October is the time when the birds are most active.
With the winter blues now a distant memory, the bush is alive with birdsong. It’s also the best time for birdwatchers (or ‘twitchers’) to be out and about.
To take advantage of all this action, BirdLife Australia’s annual Twitchathon – a race to see how many different species of birds can be spotted in 24 hours (or 12 hours, or three hours) – will take place this Saturday and Sunday, October 28-29.
Hundreds of birdwatchers across the country will head out into swamps, beaches, gardens and even sewage ponds to see as many different birds as they can, with each team vying for the coveted honour of being the state’s top twitchers, while raising much-needed funds for bird conservation at the same time.
“No matter where you are, you can see birds,” BirdLife Australia, Sean Dooley said.
“But different types of birds live in different habitats, so it’s a matter of going to as many places as you can to maximise the number of species that you’ll be able to see.
“The drought over the past few years has meant that in some areas plenty of inland birds have moved towards the coast, so all the teams are hoping to see a bumper crop of birds this year.
“It’s really good fun, but it has a serious side as well,” Sean said.
“Many of Australia’s birds are in trouble – the number of birds on the threatened species list has never been greater—and by taking part in the Twitchathon, we’re raising funds to help BirdLife Australia take direct action to protect the birds and the special habitats they live in.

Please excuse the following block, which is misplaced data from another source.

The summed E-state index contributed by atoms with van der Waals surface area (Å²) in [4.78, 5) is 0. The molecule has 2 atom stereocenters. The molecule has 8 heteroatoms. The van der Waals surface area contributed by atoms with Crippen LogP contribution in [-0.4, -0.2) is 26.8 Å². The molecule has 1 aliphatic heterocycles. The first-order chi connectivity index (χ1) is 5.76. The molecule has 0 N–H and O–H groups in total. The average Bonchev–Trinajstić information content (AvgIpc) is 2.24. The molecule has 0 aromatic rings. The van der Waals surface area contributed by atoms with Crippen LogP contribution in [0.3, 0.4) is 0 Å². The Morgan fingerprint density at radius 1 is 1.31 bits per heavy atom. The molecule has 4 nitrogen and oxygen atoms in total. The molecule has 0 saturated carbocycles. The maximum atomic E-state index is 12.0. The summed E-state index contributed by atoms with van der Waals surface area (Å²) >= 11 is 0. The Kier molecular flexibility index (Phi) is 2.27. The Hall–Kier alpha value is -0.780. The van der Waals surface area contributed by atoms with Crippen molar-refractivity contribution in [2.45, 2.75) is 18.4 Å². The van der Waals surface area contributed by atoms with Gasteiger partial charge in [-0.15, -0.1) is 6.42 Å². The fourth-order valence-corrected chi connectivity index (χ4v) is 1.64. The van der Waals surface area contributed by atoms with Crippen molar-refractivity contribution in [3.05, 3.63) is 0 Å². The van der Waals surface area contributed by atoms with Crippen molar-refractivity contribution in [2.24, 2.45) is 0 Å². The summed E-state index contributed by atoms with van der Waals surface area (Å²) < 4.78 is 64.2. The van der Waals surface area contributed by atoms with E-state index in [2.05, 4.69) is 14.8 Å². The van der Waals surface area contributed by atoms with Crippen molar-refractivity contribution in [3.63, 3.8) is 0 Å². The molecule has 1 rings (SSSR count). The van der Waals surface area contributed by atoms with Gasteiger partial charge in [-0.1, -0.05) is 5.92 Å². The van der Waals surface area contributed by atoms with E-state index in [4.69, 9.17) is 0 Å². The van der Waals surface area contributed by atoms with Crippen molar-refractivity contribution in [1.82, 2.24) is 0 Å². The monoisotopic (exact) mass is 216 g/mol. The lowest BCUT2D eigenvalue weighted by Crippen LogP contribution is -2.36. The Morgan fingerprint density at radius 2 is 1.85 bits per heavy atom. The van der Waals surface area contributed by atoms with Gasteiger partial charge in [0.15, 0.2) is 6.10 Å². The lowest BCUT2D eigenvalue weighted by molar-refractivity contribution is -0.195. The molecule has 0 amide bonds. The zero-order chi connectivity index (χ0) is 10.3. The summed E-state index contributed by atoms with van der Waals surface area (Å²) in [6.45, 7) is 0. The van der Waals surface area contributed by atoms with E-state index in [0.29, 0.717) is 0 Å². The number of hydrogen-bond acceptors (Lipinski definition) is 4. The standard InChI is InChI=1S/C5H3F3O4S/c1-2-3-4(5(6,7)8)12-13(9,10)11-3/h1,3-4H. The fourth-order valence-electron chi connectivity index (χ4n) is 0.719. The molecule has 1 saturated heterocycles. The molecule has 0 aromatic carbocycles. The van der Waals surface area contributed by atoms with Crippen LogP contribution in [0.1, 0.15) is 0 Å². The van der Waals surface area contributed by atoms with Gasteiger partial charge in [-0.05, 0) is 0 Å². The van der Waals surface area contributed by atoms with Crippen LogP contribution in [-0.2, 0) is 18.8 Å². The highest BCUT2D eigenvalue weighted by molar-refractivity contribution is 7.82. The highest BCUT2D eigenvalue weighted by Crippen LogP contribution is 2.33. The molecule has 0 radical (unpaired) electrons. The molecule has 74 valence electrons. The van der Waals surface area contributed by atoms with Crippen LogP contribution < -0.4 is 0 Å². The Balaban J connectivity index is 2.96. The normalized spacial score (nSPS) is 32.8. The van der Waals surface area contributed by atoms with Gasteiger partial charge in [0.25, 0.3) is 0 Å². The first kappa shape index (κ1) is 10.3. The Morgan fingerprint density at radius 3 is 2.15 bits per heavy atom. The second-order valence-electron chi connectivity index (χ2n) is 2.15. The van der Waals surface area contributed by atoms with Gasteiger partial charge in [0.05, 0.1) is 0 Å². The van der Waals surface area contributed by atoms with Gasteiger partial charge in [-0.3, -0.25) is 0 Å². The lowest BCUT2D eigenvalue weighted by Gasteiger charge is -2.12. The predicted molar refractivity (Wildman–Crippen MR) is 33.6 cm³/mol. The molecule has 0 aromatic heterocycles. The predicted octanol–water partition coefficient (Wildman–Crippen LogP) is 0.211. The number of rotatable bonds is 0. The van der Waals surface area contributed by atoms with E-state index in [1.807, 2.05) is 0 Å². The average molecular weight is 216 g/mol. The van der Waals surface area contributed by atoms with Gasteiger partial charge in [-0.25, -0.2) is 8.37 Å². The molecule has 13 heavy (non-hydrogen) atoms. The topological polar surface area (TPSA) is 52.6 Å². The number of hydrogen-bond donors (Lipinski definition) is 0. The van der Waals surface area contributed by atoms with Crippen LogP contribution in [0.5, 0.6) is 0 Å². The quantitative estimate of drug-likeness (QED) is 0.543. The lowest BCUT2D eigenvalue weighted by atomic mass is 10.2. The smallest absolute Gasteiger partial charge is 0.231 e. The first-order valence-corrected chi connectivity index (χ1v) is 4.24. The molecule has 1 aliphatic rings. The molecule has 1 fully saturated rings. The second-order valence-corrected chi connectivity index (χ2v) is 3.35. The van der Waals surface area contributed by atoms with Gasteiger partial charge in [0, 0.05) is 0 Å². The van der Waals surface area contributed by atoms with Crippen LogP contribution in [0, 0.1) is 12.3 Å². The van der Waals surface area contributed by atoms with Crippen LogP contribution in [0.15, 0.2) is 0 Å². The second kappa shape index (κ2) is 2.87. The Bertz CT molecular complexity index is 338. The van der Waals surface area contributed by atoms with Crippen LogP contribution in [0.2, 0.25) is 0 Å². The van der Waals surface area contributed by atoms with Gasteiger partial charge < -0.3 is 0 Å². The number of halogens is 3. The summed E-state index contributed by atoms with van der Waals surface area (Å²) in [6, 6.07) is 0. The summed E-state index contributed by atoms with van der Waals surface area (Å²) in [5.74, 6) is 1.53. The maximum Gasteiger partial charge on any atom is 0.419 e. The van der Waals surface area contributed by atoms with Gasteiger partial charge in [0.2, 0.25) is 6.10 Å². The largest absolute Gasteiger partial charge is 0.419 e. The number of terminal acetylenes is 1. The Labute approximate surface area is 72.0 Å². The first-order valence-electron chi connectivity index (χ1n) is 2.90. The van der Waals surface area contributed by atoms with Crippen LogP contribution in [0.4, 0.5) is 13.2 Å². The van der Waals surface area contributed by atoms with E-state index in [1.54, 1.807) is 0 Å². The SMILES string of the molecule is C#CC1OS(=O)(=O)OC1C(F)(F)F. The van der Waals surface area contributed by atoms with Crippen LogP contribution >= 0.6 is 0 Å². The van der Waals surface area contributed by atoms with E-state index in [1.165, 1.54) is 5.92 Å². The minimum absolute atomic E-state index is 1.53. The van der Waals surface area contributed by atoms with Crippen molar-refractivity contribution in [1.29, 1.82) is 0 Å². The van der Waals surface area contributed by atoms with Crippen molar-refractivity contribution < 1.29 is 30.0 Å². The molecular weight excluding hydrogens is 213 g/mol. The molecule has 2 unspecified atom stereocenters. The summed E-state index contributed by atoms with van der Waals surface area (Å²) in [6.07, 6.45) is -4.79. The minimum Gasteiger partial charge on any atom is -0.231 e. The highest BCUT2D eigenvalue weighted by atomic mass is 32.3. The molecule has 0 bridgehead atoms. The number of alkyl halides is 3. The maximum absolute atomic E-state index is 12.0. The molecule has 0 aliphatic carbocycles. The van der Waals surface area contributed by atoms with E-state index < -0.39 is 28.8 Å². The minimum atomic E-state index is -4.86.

“Across Australia state by state this year we’re raising money to save birds.
“The more we can raise the more effective our efforts will be,” Sean said.
To support a local or state team see all state causes here, https://www.birdlifetwitchathon.org.au/teams
About Birdlife Australia
BirdLife Australia is a relatively recent name change for our organisation.
It is the result of the merger of Birds Australia and Bird Observation and Conservation Australia (BOCA).
For more than 100 years, Birds Australia and BOCA have been powerful advocates for native birds and the conservation of their habitats.